Why 31 is the prime number in the energy stakes

Picture: PA

Picture: PA

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FORGET the roaring twenties or the naughty forties, Yorkshire folk can expect to be at their energetic peak in their early, flirty thirties, research has conclud.

The challenge of balancing busy working lives with family commitments has an energising effect on people at the start of the fourth decade of their lives, with 31 the optimum age,

A survey of 2,000 people by vitamin firm Healthspan also shows that Yorkshire people can expect to enjoy a second wind at the age of 55, when thoughts of retiring starts to invigorates empty nesters.

Poor diet and too many late nights are among the reasons why twentysomethings are often found wanting for energy, but regular stress-busting exercise sessions in your thirties has a profound effect on health and well-being, the study found.

Psychotherapist Sally Brown said: ‘’Lifestyle does impact on your energy levels but what came through from this study is that energy is strongly affected by state of mind, and that overall attitude to life and feeling happy are our biggest energy source.

“It could explain why we feel like we have the most energy in our 30s, even though we’re also dealing with the biggest drains on our energy from work and bringing up children.

“The study also highlighted a link between stress and energy levels as we experience an energy surge in our 50s, when we are free from the stress of looking after a young family and nurturing a fledgling career.”

Forty one per cent of people surveyed put their high energy levels in their early 30s down to being at their happiest, and looking after themselves better, while others believe it was thanks to having young children to run around after.

One in 10 thirtysomethings even describe their energy levels as excellent, compared to just one in 20 over-50s and over-60s who said the same. It also found those in their thirties get the most exercise - an average of three times a week despite juggling family and work.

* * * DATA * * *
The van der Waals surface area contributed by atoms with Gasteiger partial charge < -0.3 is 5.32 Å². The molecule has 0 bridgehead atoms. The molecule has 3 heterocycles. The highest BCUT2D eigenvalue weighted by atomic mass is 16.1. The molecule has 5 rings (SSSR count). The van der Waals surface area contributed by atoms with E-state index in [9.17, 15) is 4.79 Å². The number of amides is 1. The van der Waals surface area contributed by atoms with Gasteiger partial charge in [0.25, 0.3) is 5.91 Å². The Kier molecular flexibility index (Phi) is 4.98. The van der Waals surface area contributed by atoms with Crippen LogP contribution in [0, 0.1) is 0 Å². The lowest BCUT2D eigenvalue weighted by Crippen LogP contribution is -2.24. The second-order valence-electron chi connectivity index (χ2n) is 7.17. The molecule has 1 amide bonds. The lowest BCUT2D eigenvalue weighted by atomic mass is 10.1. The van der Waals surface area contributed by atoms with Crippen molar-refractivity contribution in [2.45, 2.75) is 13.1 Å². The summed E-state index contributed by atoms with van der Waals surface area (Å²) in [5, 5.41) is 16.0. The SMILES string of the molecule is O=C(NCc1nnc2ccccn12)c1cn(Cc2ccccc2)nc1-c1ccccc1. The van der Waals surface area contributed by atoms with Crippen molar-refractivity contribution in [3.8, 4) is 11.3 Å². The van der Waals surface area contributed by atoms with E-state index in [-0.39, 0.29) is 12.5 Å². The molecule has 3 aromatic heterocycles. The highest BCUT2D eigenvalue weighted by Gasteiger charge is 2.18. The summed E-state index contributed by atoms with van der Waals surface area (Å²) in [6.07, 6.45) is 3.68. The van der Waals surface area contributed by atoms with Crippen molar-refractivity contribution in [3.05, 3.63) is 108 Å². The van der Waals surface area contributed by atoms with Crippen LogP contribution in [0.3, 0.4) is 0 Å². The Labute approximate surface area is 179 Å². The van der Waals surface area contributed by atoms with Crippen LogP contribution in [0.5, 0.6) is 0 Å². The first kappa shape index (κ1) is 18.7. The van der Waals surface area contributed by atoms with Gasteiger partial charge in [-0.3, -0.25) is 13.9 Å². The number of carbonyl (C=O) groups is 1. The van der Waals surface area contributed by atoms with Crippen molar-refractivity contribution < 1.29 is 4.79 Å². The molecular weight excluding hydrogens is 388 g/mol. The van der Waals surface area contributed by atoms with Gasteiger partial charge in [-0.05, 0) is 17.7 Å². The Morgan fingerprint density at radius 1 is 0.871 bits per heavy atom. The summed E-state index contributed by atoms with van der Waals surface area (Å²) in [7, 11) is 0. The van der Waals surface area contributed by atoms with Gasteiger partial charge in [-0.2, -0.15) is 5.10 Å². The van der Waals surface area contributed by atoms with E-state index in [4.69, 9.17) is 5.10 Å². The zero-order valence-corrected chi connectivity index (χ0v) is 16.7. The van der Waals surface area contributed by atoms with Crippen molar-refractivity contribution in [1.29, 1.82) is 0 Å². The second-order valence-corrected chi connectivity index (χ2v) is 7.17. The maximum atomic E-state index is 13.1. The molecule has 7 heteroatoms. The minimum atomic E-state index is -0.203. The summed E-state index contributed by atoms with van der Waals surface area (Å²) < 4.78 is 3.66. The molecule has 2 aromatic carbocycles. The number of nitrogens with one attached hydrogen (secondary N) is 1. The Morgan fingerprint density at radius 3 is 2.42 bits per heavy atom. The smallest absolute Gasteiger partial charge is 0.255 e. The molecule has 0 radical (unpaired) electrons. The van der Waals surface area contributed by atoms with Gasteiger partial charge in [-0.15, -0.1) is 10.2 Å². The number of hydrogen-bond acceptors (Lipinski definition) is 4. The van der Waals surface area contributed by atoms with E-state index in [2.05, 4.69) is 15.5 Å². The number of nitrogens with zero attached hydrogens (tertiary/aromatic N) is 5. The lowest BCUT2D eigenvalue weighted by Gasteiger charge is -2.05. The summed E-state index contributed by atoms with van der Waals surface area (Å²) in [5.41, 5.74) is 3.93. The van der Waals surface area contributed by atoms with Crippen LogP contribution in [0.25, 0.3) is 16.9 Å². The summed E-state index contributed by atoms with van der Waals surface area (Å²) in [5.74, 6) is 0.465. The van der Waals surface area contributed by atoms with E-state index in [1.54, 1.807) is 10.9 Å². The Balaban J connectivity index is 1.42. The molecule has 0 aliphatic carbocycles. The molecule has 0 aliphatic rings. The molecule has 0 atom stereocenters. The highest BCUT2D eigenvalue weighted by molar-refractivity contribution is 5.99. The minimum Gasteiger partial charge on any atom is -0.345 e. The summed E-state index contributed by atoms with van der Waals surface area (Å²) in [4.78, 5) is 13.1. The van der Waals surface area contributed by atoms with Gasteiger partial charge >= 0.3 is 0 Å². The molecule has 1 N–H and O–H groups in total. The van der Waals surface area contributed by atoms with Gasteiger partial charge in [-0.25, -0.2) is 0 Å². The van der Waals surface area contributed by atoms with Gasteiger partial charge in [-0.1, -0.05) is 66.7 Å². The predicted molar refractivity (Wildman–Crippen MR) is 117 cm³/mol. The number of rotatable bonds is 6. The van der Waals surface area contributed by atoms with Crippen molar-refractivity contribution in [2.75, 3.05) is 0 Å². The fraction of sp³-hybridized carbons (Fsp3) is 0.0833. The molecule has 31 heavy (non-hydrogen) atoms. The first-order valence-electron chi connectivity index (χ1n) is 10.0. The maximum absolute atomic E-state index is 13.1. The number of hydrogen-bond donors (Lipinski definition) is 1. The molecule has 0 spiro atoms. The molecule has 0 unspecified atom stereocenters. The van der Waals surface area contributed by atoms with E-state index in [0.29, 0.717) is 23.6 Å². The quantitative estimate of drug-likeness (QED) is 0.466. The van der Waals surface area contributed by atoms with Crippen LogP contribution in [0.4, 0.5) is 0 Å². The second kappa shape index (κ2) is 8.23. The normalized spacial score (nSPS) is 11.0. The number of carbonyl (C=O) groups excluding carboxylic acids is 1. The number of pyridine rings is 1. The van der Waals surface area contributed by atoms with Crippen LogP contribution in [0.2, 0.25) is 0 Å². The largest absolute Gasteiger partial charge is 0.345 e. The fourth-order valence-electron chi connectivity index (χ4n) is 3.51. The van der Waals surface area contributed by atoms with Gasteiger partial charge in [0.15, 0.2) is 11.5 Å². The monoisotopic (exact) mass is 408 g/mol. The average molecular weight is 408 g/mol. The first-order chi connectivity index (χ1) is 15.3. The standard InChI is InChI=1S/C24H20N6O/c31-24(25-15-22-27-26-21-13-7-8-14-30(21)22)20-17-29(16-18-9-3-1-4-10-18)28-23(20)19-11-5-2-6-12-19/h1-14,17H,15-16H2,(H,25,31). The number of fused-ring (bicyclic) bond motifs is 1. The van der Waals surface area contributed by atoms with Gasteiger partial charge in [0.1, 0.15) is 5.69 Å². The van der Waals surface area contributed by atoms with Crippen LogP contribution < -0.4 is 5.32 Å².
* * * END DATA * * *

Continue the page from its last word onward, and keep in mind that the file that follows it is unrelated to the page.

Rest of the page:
And just 12 per cent say they never exercise compared to almost one in five of those who are in their forties and one in four of over-60s.

Busy thirtysomethings also spend the most time working - an average of more than six hours a day - and are tucked up in bed by 10.26pm, earlier than any other age group.

Researchers also revealed that 82 per cent of people find their energy levels start dropping the moment they have little or nothing to do.

Over three-quarters of those surveyed have moments when they feel the need to boost their energy levels slightly and especially with spring approaching as things rev up even more.

It also emerged that despite our busy and hectic lives helping to keep our energy levels high, our job is also the biggest drain on them, followed by worries/anxiety and the drain of day-to-day chores and our children.

Plus, one of the biggest energy drains is not a physical illness but depression mental illness such as depression.

Healthspan’s Head of Nutrition Rob Hobson said: “Research revealed people are aware of using food, diet and lifestyle to boost their energy.

“Having a quick cup of tea or coffee is the most popular way to get a quick boost, followed by having a power nap, drinking some water, going for a walk and eating some chocolate.

“I would agree that taking a little time-out during the day, keeping well hydrated and getting outdoors are great ways to re-energise yourself during the day although I could suggest a number of other healthy snacks to maintain energy levels and avoid mid-morning and afternoon slumps.”

The top five energy drains:

1 Job

2 Worry/anxiety

3 Day-to-day chores

4 Children

5 A chronic health or mental health condition

The nation’s favourite energy boosters:

1 Cup of tea or coffee

2 Power nap

3 Drinking water

4 Walking outside

5 Eating chocolate

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